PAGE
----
Four years ago Rachel went to Japan and brought back some amazing fabric for me. It was mostly canvas and cotton/linen blends. I didn’t use much of it until now, not because I was saving it or am precious about my favorites, but the right project just didn’t seem to come along.
Rachel recently asked if she could commission me to make her a jacket with the Capybara fabric she got on her trip, and I gave her the option of a cropped Helen’s Closet Pona Jacket or a Papercut Rigel Bomber. She picked the bomber, so I figured I’d make one for myself as well! I picked the best bird fabric, which reminds me of MC Escher a bit. I’m still waiting on some supplies for her jacket, so I decided to make mine first as a test.
I ordered very dark (almost black) heavy ribbing from Mood, which I was concerned was a bit too dark, but it works perfectly. I couldn’t decide on a zipper tooth color so I ordered three options from Zipperstop and ended up using aluminum.
I don’t think Papercut sells this pattern anymore, but I bought it a few years ago. While a bomber jacket isn’t fitted, I still blended between a couple of sizes. Then I made a muslin. It looked pretty good except for my shoulders trying to bust out. Not only did it feel tight, but there were a ton of drag lines pointing right at my shoulder. I sliced across the shoulder and the sleeve immediately hung better:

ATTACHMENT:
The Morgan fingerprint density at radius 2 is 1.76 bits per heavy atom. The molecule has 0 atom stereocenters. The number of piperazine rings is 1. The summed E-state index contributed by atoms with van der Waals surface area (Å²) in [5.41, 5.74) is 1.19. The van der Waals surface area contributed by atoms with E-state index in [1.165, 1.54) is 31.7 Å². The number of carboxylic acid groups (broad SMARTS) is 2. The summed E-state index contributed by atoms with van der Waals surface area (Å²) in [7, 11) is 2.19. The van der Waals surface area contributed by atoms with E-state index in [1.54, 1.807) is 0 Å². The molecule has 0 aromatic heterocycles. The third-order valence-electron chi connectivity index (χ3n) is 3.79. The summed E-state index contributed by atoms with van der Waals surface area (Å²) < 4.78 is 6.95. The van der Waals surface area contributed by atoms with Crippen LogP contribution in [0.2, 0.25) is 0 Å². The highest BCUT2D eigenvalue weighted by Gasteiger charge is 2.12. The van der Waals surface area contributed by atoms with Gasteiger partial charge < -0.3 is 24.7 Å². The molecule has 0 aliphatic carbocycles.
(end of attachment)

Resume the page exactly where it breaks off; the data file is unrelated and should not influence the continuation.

OK, so now what? I did some research and saw that a lot of raglan coats/jackets seem to have two-piece sleeves, which would make for much easier adjustments. My first plan of attack was to just turn the sleeve into a two-piece. Then I saw that raglans sometimes have shoulder darts! This tutorial from Dream. Cut. Sew. was helpful. Of course, I needed a giant dart (I think the gap when I cut the shoulder was over 3″), so I cut my pattern piece with seam allowances instead of the huge flap to reduce bulk. It ended up looking like this:
I decided to add an underlining to the jacket for a little extra warmth (light pink cotton voile), as well as a lining (floral rayon). The underlining is easy – just cut out the main pattern pieces and baste them to the main fabric. As a bonus this served as my stay stitching.
For the lining, I found a few tutorials for adding one specifically for the Rigel. I followed this one for the pattern pieces and construction of the lining, but not for sewing the lining and outer together.
For that, I skipped the waistband insertion in the instructions and went straight to the facing attachment. Then with the jacket and lining right sides together, I sandwiched the waistband ribbing all the way around, with all the raw seams lined up, and sewed leaving about a 4″ gap on one end, and 1″ on the other end. Then I pulled everything through the 4″ hole, and hand sewed the ribbing to the ends of the front and stitched up the holes. It was pretty quick actually, but I also love hand sewing! Then I basted the ends of the sleeves to the lining, and sewed on the ribbed cuffs as normal and serged the seams. Those are the only exposed seams in the jacket.
I think it worked well and I’ll probably use this process again for Rachel’s jacket! I’m just waiting on her ribbing to come back in stock, since I ordered the wrong amount.
Welt pocket details:
I cannot wait until it’s cool enough to wear this! I bet it’ll be warm enough to see me through fall and mild winter days!